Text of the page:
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Georgetown votes to annex to Seattle on March 29, 1910.
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The independent city of Georgetown, which included the first Euro-American settlements in King County and was incorporated in 1904, votes on March 29, 1910, to join its giant neighbor to the north. The area east of the mouth of Duwamish River was first settled in 1851 and later became the world's sixth largest brewer of beer. Despite a population of 4,000 and strong commercial base, the struggling municipality could not afford to underwrite basic public services.
Pioneer farmers Luther Collins (1813-1860), Henry Van Asselt (1817-1902), and Jacob Maple (or Mapel) (1798-1884), and his adult son Samuel Maple (or Mapel) (1827-1880) arrived in the area on September 14 and selected King County's first Donation Claims to the east bank of the mouth of the Duwamish River on September 16, 1851.
Vice Versus Virtue
Entrepreneur John Pinnell established the region's first race track in the Georgetown area in 1869. His "vice" was partially balanced by the Sisters of Providence when they took over management of the County Poor Farm in 1877. The scales tipped again in 1883 with construction of the first of three major breweries in the neighborhood. Not coincidentally, German immigrants made up much of the local population, which reached 4,000 by 1910.
Developer Julius Horton, brother of pioneer Seattle banker Dexter Horton (1825-1904), purchased the Collins homestead in 1871. He incorporated his holdings in 1890 and named the new city for his son George. Seattle was linked to Georgetown by the area's first interurban railway in 1893. Voters decided to incorporate Georgetown as a third-class city on January 8, 1904. In 1906 a large steamplant was constructed to provide power to trolleys and other customers.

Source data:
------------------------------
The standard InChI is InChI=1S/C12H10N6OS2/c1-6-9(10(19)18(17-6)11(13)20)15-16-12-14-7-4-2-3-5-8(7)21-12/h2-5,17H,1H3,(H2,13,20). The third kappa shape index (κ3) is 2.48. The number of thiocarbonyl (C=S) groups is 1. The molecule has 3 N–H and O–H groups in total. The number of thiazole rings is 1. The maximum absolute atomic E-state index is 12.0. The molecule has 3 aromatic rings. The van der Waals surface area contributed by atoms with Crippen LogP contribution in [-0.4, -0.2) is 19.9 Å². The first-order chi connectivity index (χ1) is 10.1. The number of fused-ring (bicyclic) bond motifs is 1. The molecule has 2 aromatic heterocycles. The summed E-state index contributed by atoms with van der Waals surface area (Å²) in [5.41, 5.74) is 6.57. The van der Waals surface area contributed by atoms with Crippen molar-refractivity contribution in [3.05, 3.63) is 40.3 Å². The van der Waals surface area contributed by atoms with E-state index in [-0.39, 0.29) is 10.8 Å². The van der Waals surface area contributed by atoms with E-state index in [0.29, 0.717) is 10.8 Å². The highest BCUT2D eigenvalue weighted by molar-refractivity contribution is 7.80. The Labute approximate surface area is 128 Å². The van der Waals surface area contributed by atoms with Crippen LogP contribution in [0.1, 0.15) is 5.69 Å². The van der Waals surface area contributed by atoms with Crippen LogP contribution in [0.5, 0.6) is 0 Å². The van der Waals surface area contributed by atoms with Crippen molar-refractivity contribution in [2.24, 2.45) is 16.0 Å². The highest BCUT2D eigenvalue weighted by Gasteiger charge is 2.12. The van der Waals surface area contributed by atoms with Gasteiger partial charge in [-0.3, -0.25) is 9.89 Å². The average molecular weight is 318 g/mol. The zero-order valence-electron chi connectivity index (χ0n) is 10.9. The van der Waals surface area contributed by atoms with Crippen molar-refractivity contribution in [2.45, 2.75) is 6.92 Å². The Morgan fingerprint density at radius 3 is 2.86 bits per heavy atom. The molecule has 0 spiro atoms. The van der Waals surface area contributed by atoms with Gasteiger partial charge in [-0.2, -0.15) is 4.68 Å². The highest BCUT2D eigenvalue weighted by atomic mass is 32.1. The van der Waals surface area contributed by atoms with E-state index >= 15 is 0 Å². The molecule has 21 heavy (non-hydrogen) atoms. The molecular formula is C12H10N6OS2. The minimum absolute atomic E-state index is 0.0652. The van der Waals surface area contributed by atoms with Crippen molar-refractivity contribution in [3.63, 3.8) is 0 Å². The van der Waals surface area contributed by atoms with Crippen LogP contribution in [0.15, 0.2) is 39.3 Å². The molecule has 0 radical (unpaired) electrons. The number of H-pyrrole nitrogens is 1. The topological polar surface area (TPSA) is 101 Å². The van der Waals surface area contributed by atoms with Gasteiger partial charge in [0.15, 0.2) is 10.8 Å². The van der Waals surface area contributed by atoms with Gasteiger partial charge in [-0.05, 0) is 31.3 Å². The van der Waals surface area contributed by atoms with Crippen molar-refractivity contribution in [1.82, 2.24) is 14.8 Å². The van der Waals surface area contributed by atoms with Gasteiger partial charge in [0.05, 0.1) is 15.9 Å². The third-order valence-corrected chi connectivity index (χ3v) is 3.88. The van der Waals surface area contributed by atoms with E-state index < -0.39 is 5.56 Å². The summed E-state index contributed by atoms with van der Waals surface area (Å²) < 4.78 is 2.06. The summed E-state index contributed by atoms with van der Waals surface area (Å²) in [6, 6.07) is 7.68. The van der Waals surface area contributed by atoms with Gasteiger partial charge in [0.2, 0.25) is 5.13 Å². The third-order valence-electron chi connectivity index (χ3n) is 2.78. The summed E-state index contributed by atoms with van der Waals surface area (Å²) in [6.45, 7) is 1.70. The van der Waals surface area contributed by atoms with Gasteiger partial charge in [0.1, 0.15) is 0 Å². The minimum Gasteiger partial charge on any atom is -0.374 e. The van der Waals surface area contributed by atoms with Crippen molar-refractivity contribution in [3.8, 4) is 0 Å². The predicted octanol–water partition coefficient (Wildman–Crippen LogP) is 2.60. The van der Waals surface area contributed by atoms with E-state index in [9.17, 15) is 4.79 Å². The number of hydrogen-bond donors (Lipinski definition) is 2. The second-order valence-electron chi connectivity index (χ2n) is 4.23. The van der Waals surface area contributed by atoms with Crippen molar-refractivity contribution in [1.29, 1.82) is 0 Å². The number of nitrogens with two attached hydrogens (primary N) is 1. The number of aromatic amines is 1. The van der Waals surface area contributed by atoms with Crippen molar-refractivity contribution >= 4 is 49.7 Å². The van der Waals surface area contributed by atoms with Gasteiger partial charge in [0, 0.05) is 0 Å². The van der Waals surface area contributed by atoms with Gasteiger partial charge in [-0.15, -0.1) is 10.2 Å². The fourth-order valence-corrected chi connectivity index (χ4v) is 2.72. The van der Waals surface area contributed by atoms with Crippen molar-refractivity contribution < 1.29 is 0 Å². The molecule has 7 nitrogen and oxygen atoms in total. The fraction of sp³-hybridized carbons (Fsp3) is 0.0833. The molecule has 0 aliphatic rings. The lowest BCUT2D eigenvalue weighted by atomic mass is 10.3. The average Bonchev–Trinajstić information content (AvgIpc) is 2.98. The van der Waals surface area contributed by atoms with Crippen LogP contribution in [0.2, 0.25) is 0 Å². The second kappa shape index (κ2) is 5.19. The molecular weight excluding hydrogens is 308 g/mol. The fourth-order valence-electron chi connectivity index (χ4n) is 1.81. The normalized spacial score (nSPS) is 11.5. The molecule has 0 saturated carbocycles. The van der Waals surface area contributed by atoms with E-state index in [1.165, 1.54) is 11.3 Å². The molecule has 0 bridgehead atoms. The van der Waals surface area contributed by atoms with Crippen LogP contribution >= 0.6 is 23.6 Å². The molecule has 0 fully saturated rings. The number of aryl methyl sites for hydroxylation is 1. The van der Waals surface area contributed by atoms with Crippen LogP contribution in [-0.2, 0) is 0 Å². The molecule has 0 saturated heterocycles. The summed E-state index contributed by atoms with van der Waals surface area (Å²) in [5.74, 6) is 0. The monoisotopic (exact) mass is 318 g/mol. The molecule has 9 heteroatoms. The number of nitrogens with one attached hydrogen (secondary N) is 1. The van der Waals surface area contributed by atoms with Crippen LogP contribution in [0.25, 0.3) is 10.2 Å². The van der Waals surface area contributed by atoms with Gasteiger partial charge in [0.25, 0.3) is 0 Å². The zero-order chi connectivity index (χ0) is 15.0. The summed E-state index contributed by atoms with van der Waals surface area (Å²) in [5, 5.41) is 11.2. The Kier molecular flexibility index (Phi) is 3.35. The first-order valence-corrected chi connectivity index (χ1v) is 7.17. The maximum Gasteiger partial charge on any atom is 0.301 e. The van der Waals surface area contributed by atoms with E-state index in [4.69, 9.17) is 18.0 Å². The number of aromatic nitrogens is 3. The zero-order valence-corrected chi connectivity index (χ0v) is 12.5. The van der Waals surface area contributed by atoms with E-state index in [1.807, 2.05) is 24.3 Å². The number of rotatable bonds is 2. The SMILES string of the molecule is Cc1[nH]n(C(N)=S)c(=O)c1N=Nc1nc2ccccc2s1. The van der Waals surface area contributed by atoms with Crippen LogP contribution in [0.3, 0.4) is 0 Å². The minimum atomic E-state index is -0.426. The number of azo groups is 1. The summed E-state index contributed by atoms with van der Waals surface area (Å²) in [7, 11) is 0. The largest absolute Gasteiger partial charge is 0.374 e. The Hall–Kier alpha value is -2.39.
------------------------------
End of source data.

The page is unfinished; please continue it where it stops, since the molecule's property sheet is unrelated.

Facing the Inevitable
By 1910, Georgetown was flanked on three sides by the expansion of Seattle. The rich delta bottomland that had attracted the original farmers was being drained and filled to create Harbor Island, rail yards, industrial districts, and the future Boeing Field (now part of the City of Tukwila). Seattle completed the annexation just in time for it to be included in the 1910 U.S. Census.
Recognizing that resistance was futile, Georgetown citizens voted to be assimilated by Seattle. Some modern Georgetown residents retain a spirit of defiant if quirky independence, exemplified by the movement to preserve the funky Hat & Boots gas station on 6800 E Marginal Way. Other surviving landmarks include the Steam Plant Museum and former Seattle Brewing & Malting Co. building at 6000 Airport Way S.
Walt Crowley, National Trust Guide: Seattle (New York: 1998, John Wiley & Sons/Preservation Press, pp. 211-217; Myra L. Phelps and Leslie Blanchard, Public Works in Seattle: A Narrative History: The Engineering Department 1875-1975 (Seattle: Seattle Engineering Department, 1978), 218, 222, 224; City of Seattle, Municipal Archives Program, Guide to the Archives of the City of Seattle ed. by Scott Cline (Seattle: City of Seattle Office of the Comptroller, 1988), 158.
Note: This essay was revised slightly on May 28, 2001, and again on January 21, 2008, and was corrected on October 24, 2011, to note that Julius Horton was Dexter Horton's brother (not son).
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